Biden floats roughly $2 trillion price tag for reconciliation

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President Biden, meeting with House Democrats on Capitol Hill on Friday, indicated they must further delay a final vote on a $1.2 trillion bipartisan infrastructure bill and scale back his $3.5 trillion social spending package to around $2 trillion range if either is to pass, lawmakers told Axios.

Why it matters: Biden made clear he wants to keep the two packages linked together and that he is optimistic there can be an agreement.

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  • "It doesn't matter if it's six minutes, six days or six weeks, we're going to get it done," the president told reporters on his way out of the meeting.

  • Two lawmakers told Axios they anticipated it could be another month before both bills can be passed.

  • While moderates don't want to wait on the infrastructure vote and progressives don't want to spend less on the social programs, the pause likely moves the fragile Democratic coalition closer to ultimately securing major portions of the president's agenda ahead of the 2022 midterms.

Between the lines: This was Biden's first-ever meeting with the full House Democratic caucus since becoming president.

  • His appearance comes as House Speaker Nancy Pelosi (D-Calif.) has been working to balance the different demands of the caucus and navigate a path forward toward compromise.

What they're saying: “He is the President of the United States and he says that he wants to get this done, and he basically linked them together,” Rep. Henry Cuellar (D-Texas), a moderate Democrat, told Axios.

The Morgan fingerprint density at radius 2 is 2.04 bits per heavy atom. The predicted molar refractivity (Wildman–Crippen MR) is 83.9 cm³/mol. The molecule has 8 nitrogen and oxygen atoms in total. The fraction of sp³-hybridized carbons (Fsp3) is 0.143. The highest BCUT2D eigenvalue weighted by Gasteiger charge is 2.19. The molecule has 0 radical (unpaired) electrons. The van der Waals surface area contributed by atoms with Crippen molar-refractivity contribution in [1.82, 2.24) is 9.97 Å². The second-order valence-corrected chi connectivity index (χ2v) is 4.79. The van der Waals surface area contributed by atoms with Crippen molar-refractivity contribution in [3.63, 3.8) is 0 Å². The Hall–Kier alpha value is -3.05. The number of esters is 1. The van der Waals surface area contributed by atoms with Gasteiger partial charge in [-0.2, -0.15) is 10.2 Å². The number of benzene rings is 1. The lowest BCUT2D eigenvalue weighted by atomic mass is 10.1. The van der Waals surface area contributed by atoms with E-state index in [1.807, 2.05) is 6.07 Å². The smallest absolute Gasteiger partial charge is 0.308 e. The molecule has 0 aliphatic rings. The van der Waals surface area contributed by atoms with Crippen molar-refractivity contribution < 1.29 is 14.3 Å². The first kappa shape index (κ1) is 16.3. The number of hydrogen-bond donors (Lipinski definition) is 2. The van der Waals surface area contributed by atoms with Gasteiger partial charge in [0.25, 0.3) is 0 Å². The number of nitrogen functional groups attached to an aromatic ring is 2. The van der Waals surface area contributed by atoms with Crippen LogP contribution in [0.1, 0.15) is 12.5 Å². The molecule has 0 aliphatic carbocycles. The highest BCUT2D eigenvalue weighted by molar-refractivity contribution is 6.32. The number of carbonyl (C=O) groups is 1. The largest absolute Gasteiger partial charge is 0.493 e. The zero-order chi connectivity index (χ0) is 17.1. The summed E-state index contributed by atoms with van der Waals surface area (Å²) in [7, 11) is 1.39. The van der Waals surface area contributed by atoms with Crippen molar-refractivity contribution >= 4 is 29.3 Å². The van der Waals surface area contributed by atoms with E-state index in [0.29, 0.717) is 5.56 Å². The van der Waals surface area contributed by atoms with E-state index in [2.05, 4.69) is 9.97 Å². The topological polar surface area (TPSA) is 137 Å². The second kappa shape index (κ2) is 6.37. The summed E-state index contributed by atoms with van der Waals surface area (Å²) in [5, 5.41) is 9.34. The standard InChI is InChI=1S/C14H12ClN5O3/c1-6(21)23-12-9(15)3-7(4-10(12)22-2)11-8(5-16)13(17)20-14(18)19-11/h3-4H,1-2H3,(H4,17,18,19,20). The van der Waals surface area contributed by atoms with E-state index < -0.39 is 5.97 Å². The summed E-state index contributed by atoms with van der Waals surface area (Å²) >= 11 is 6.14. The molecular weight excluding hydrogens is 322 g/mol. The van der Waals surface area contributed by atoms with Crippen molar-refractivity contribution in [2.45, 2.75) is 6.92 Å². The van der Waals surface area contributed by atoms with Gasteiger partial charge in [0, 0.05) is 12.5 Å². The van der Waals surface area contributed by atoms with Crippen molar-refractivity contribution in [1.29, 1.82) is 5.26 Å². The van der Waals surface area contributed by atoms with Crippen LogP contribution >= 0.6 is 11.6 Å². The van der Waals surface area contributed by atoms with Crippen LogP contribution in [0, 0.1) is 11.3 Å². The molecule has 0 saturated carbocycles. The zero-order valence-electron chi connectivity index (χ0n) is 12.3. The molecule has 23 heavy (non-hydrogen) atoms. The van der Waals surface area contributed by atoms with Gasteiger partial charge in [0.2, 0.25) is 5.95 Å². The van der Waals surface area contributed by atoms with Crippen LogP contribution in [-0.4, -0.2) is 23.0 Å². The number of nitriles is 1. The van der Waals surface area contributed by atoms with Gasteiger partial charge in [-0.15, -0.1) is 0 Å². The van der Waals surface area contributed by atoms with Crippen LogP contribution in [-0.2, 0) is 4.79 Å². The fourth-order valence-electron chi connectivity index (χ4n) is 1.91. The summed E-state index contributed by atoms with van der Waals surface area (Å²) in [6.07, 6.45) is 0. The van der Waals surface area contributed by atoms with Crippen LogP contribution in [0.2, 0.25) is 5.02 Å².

• “He basically said it's not going to be $3.5 (trillion). It could be $1.9 trillion-$2 trillion. The president threw out some numbers, so I assume there was a reason why.”

  • The president discussed a range that went as high as $2.3 trillion, other sources in the room said.

  • “The president said we're gonna get both bills done, and in order to get the rest done, we have to get this agreement on the reconciliation,” Rep. Pramila Jaypal (D-Wash.), chairwoman of the Progressive Caucus, told reporters.

  • "We've got to figure out kind of where our red lines are," Rep. Veronica Escobar (D-Texas), also progressive, told Axios, adding that she didn't anticipate votes today or over the weekend.

While the $2 trillion range is far less than what progressives wanted, it's more in line with what Senate holdouts Joe Manchin (D-W.Va.) and Kyrsten Sinema (D-Ariz.) might agree to accept.

What's next: Progressive Democrats are now hosting their own caucus meeting to plot their next steps.

  • Members also told Axios they expect the House to pass a 30-day extension as early as today to fund transportation programs that expired at midnight.

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